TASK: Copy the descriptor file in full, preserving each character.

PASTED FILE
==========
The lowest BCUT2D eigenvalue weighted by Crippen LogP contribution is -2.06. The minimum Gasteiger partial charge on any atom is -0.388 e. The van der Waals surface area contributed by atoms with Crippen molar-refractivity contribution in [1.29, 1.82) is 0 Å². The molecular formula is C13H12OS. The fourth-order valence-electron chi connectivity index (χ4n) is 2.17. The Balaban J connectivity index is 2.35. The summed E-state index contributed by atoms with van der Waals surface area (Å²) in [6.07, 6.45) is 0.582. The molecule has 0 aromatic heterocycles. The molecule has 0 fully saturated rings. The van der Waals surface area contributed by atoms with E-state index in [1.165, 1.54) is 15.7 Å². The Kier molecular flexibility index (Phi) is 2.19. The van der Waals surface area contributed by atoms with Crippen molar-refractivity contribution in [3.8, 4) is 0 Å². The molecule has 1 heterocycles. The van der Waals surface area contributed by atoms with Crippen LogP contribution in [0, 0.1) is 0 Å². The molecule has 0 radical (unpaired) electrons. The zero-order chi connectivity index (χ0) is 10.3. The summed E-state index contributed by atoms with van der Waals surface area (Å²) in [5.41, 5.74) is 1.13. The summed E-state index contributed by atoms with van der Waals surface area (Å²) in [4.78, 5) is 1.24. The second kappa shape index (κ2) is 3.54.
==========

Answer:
The lowest BCUT2D eigenvalue weighted by Crippen LogP contribution is -2.06. The minimum Gasteiger partial charge on any atom is -0.388 e. The van der Waals surface area contributed by atoms with Crippen molar-refractivity contribution in [1.29, 1.82) is 0 Å². The molecular formula is C13H12OS. The fourth-order valence-electron chi connectivity index (χ4n) is 2.17. The Balaban J connectivity index is 2.35. The summed E-state index contributed by atoms with van der Waals surface area (Å²) in [6.07, 6.45) is 0.582. The molecule has 0 aromatic heterocycles. The molecule has 0 fully saturated rings. The van der Waals surface area contributed by atoms with E-state index in [1.165, 1.54) is 15.7 Å². The Kier molecular flexibility index (Phi) is 2.19. The van der Waals surface area contributed by atoms with Crippen molar-refractivity contribution in [3.8, 4) is 0 Å². The molecule has 1 heterocycles. The van der Waals surface area contributed by atoms with Crippen LogP contribution in [0, 0.1) is 0 Å². The molecule has 0 radical (unpaired) electrons. The zero-order chi connectivity index (χ0) is 10.3. The summed E-state index contributed by atoms with van der Waals surface area (Å²) in [5.41, 5.74) is 1.13. The summed E-state index contributed by atoms with van der Waals surface area (Å²) in [4.78, 5) is 1.24. The second kappa shape index (κ2) is 3.54.